Against Wright, Trinidad was hit with 185 of Wright’s right-handed jabs. Trinidad was ineffective, as Wright surprisingly controlled the tempo of the contest and kept Trinidad at a distance by just jabbing. Trinidad himself landed just 15 jabs (less than 2 per round).

Wright protected himself well keeping his glove very close to his face and countering with right jabs and straight lefts. Wright was quicker than Trinidad, who appeared puzzled as ton what to do inside the ring against a moving, hard-to-hit, boxer/counter puncher.

Wright also had a 77-43 edge in power punches landed (any punch that is not a jab).

Trinidad was docked a point in the ninth round after several warnings for low-blows. The point deduction had zero impact on the judges’ scorecards as Wright won by margins of 120-107, and 119-108 (twice).

Wright’s Gamble Pays Off

Trinidad’s loss to Wright does not spell the end of his career, but rather changes the course of his immediate future. Trinidad was hoping to negotiate a rematch against the first and only fighter to have knocked him out, Hopkins.

Even if Hopkins would lose his middleweight championships to Jermain Taylor on July 16, Trinidad-Hopkins would still have been an appealing fight, especially if Trinidad were to become the No. 1-ranked contender had he defeated Wright.

Instead, Wright beat Trinidad in a lopsided fight to earn the right to challenge for the world middleweight title regardless of what happens in July between Hopkins and Taylor.

Wright, who also signed a rematch clause to fight Trinidad, could enforce his rematch option the same way he did when he fought Shane Mosley a second time last year. Wright had a more difficult time out-pointing Mosley in the rematch, but the results were still the same – another 12-round victory.

When Ronald Wright defeated Shane Mosley in the first of two decision victories in 2004, he became the undisputed world junior middleweight champion.

However, in an attempt to fight the best available fighters, Wright vacated the WBA, WBC, and IBF 154-pound titles to earn a second victory against Mosley and a career-high, $4 million payday to beat Trinidad, who earned $10 million.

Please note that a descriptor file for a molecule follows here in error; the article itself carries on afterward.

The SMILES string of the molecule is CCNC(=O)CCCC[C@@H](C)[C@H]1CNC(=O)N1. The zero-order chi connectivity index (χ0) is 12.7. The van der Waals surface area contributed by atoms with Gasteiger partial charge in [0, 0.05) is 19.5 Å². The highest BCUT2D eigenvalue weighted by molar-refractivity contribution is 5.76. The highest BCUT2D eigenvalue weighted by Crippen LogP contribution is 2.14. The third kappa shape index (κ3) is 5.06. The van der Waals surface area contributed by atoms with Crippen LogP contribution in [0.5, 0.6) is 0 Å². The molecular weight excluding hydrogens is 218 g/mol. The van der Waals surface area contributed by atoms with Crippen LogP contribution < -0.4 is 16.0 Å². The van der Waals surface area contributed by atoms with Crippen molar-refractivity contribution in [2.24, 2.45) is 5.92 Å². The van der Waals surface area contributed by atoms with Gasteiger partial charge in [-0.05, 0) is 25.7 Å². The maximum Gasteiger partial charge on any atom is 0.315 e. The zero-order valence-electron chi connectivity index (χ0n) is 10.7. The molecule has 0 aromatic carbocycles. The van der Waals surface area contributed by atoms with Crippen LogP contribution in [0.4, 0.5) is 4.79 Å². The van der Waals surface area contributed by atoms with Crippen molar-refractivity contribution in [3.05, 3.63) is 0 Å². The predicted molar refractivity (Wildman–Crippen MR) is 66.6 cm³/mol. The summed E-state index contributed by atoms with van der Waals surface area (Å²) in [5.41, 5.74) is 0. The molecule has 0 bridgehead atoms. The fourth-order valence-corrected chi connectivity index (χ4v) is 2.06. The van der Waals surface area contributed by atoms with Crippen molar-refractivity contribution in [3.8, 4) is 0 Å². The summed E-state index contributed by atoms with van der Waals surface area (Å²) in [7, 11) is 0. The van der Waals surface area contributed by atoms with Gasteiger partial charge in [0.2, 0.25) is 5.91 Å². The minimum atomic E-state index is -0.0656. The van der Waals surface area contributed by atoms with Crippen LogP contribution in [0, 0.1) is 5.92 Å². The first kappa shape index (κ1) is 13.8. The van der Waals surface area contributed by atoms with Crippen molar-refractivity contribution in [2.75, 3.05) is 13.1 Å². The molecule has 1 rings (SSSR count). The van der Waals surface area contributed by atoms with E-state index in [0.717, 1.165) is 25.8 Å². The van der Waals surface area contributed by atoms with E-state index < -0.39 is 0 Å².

Wright’s trade-in for his three junior middleweight titles for three career-high purses in three career defining fights against Mosley and Trinidad appeared to be a very good deal. The results: Wright is in the best position of his career.

Not only he’s the wealthiest he’s ever been, but he’s also stole Trinidad’s spot of being the No. 1-ranked middleweight contender and could possibly challenge Bernard Hopkins this Fall in a very intriguing fight between the only two men to have defeated Trinidad.

Judah Retains Welterweight Titles

Undisputed world welterweight champ, Zab Judah (34-2, 25 KOs) retained the WBC, WBA, and IBF 147-pound championships with a third-round TKO of Cosme Rivera (28-8-2, 20 KOs) on the Wright-Trinidad undercard. Judah’s blazing hand speed was too much for the challenger, as the fight was stopped at the 2:11 mark.

Judah could meet Mosley, De La Hoya, or have a rematch against world junior welterweight champion, Kostya Tszyu in his next fight. In Nov. 2001, Tszyu became the undisputed world junior welterweight champion when he knocked out Judah with a single punch in round two.

Considering Judah was successfully rebuilt his career by taking Cory Spinks’ undisputed welterweight title-belts by knockout, a rematch with Tszyu is likely if Tszyu decides to move up to the welterweight class.